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Strategies In Dealing With Libya

There are three strategies by which different countries conduct their relations with the current regime in Libya. They are: the prostrated engagement strategy, the conditional engagement strategy, and the isolation strategy.

The prostrated engagement is the strategy adopted by the whole world community, except America. The premises of the world order that has prevailed in the twentieth century have contributed to the prominence of this strategy. Nonetheless, opportunism and shameless greed were the one-two punch that floored the world community and made country such as Egypt, France, and Germany bow to the power of the Libyan petrodollar. Egypt, in particular, has historically played a major role in facilitating the emergence of the dictatorship in Libya, and continues to provide the Libyan regime with unlimited support and protection. Unfortunately, this unprincipled stand covers both the Egyptian regime and most of the Egyptian opposition. This strategy has to be exposed and condemned since it runs against the political and economic interests of the Libyan people.

The conditional engagement strategy is similar to the one suggested by the recent ACUS report. How much of this strategy is beneficial to the Libya people depends on both the conditions set for such an engagement and the mechanisms established for monitoring these conditions. From the Libyan people perspective, the principle of human rights is the main condition that would provide legitimacy to this strategy. Not only human rights in the political sense, but also, and more importantly, in the economic sense. This means that any foreign investments and contracts has to result in the improvement of the living standards of the Libyan people, and not end up in the pockets of the ruling family.

The isolation strategy is the one adopted by America since 1979. Although this strategy could be very effective in isolating the regime diplomatically and politically, it is very problematic when applied economically. Experience has shown that dictatorships are very adept in circumventing economic sanctions and in using them to deepen the misery of the people and loot the treasury of their countries. Also, for any form of isolation to achieve any results, it has to be adopted by a sizable coalition of influential countries that are willing to forego the immediate petrodollar benefits for the principled stand against barbaric regimes. Moreover, people in isolated countries are willing to accept certain amount of suffering provided that an advantageous solution would emerge in a reasonable amount of time. In fact, this strategy can only work if it coincides with, or leads to, the emergence of an active internal opposition capable of either gaining concessions from the dictatorship or dismantling the oppressive regime completely.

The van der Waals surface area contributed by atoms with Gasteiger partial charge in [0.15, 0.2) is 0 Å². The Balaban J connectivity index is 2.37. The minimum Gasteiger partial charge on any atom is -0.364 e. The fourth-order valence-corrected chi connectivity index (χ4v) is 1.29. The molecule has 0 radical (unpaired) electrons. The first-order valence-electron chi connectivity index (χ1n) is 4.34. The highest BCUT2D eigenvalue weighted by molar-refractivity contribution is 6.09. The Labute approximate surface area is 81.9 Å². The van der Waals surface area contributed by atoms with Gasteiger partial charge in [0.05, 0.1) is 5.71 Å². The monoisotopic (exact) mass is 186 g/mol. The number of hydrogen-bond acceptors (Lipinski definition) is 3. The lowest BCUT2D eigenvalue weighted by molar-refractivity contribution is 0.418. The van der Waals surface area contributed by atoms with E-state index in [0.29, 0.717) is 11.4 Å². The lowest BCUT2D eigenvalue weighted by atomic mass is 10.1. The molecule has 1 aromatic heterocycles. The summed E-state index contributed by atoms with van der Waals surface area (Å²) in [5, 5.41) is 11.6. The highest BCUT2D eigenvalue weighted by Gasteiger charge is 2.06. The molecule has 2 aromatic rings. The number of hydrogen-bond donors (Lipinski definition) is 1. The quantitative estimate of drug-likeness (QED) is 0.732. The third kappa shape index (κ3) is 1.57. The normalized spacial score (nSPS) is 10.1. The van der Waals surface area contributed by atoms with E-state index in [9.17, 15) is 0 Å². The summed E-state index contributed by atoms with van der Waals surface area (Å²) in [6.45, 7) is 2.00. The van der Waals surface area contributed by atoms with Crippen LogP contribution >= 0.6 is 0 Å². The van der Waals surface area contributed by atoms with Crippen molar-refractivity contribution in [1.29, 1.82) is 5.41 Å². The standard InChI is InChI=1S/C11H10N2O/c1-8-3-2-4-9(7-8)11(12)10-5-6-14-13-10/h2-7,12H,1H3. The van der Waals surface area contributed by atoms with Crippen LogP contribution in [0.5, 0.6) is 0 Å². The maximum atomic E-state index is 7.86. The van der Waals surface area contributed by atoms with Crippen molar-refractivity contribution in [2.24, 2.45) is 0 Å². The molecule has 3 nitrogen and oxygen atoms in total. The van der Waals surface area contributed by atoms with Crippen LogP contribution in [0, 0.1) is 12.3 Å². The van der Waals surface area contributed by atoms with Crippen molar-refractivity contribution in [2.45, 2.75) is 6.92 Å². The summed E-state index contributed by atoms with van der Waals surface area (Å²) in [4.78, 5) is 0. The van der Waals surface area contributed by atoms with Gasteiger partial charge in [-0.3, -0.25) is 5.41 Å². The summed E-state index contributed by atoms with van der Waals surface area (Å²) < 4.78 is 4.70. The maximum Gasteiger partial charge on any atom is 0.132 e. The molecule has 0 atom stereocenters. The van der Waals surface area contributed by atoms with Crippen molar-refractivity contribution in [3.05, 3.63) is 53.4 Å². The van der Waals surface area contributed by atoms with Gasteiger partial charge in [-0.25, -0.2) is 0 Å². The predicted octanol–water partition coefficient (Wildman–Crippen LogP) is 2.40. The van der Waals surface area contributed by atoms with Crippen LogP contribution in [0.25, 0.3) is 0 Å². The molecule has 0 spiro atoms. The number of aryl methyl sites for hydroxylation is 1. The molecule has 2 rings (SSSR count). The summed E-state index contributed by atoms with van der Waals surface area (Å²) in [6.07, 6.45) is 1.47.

These general observations on different strategies in dealing with Libya are motivated by the pain of watching the destruction inflicted on our once peaceful and promising country, and the realization that Libyans need outside help to overcome their agony. This need for outside help should not be looked at as a stigma that taints our just struggle for freedom and justice, since many countries much more advanced than Libya have needed and sought outside help in order to defeat absolute tyranny. The nature of this help should be determined by the interaction between the Libyan public opinion and the opinions of the various Libyan intellectual and political groups. The problem is that this interaction is not possible for obvious reason, i.e., state-terror. Meanwhile, the problem is left for the Diaspora to grapple with, without any reliable or accurate feedback from inside Libya and without the weight and means to affect events.

It is, however, important to keep in mind that the legitimacy derived from the wants of the masses could lead sometimes to circumstances detrimental to society. The masses movement, for instance, could be motivated by a distorted vision of the nature of the needed change. The Libyan people, for instance, have made such a costly mistake when they handed few unknown soldiers the keys to their freedom and abandoned the legitimacy of independence. On the other hand, the views of the wise men of the philosophical or religious verities, and their ideological representatives, are also subject to misreading, to say the least. This, again, was manifested in the beliefs and actions of the leaders of the political movements that opposed the monarchy, which failed to formulate an alternative suitable to the particulars of our country.

At this juncture of history, there is a hope that the Third World forms of barbaric fascism would be relegated to the dust bin of history, and that the civilized world, in order to be called civilized, is willing to face to its responsibility of combating the remnants of the fascist ideology. This hope, in the case of Libya, rests on two factors: the actions of the internal Libyan opposition and the policy of America in regard to the regime in Libya. The rest of the world community has chosen the prostration model, which leaves the Libyan people with their only hope of having their aspirations for freedom, equality, and prosperity complemented and facilitated by the principled policies of the United States of America.

S. M.

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